For Firestone in The Dialectic of Sex, that feminist utopian imagining is based on a two-part argument. First, gender difference (or "sex class") is rooted in biology. It is, furthermore, at the basis of all inequity, including economic exploitation and racial prejudice—she sees racist society as a kind of Fruedian oppressive patriarchal household, with blacks treated as infantilized children. Radical feminists, therefore—and, in her view, everybody who wants an equal society—"are talking about changing a fundamental biological condition." As a result, feminist revolution is deeply, almost unimaginably radical. "If there were a another word more all-embracing than revolution, we would use it."
So how will this uber-revolution be brought about? In the tradition of that radical tech-utopian Marx, Firestone hopes that advances in science can change material conditions enough to make equity possible. Cybernetics will eliminate the need for work; new reproductive technologies will eliminate the need for giving birth ("Pregnancy is barbaric...the temporary deformation of the body of the individual for the sake of the species").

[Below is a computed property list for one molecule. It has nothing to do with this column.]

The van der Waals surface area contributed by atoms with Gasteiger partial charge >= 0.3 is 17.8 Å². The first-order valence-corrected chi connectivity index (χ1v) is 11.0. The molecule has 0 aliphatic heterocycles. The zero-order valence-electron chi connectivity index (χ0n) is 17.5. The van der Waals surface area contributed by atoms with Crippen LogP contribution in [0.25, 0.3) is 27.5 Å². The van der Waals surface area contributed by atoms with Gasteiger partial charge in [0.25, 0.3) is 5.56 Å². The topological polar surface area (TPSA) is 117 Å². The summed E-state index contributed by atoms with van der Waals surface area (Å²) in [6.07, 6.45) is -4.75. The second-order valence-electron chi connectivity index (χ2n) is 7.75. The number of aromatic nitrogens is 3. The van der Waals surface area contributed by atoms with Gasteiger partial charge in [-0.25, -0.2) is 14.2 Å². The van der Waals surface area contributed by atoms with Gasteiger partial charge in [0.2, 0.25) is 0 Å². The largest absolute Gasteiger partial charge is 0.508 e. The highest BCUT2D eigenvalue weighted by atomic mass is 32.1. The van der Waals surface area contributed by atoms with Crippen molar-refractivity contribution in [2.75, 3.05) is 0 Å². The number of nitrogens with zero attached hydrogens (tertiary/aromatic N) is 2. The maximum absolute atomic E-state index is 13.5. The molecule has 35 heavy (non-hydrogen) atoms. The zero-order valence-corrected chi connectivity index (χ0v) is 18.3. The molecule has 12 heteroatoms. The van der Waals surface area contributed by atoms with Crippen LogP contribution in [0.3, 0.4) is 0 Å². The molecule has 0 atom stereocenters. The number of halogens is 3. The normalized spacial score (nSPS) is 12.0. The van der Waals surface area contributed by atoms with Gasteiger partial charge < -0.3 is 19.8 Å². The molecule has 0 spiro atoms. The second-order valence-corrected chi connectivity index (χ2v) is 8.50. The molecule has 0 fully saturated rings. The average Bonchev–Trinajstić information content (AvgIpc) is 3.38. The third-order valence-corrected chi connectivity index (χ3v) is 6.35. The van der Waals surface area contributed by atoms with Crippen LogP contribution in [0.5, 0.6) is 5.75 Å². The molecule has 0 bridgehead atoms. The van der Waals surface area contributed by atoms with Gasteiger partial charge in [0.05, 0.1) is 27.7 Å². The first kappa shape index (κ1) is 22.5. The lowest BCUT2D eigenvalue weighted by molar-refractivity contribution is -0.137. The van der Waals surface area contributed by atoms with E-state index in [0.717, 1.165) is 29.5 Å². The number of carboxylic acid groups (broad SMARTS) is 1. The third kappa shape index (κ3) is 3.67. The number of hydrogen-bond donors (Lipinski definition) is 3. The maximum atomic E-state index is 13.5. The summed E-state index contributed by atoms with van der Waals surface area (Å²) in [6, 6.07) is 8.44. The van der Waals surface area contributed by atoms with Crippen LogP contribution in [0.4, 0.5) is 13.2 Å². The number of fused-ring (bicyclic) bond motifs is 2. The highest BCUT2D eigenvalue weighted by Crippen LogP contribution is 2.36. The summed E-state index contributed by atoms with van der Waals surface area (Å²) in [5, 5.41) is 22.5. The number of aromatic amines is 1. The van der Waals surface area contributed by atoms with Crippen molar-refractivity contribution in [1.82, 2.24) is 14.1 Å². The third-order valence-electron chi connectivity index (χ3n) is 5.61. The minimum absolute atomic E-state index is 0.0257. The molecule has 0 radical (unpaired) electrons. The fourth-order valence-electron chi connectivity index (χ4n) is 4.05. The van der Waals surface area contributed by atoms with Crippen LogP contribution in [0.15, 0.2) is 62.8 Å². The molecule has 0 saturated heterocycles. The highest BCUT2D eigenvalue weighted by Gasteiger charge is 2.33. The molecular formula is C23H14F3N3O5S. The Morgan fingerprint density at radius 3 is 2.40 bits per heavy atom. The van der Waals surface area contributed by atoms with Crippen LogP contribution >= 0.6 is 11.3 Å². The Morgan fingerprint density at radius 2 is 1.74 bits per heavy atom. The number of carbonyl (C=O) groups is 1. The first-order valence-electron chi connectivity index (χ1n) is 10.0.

Once we have eliminated both manual labor and female labor, in Firestone's vision, society can be reformed and the bourgeois family eliminated. Rather than living in nuclear units, people can live in larger households of 10 or so, where childcare can be spread around to all—and where children need not be age segregated and kept in forced immaturity for years. Moreover, Firestone argues, without the tyranny of biological reproduction, monogamy and even the incest taboo will be unnecessary, and can be abandoned ("Relations with children would include as much genital sex as the child was capable of—probably considerably more than we now believe"). Eroticism and intimacy and joy could then suffuse the entire culture, rather than being restricted to the cramped, circumscribed realm of romantic love. She concludes, "all relationships would be based on love alone, uncorrupted by objective dependencies and the resulting class inequalities."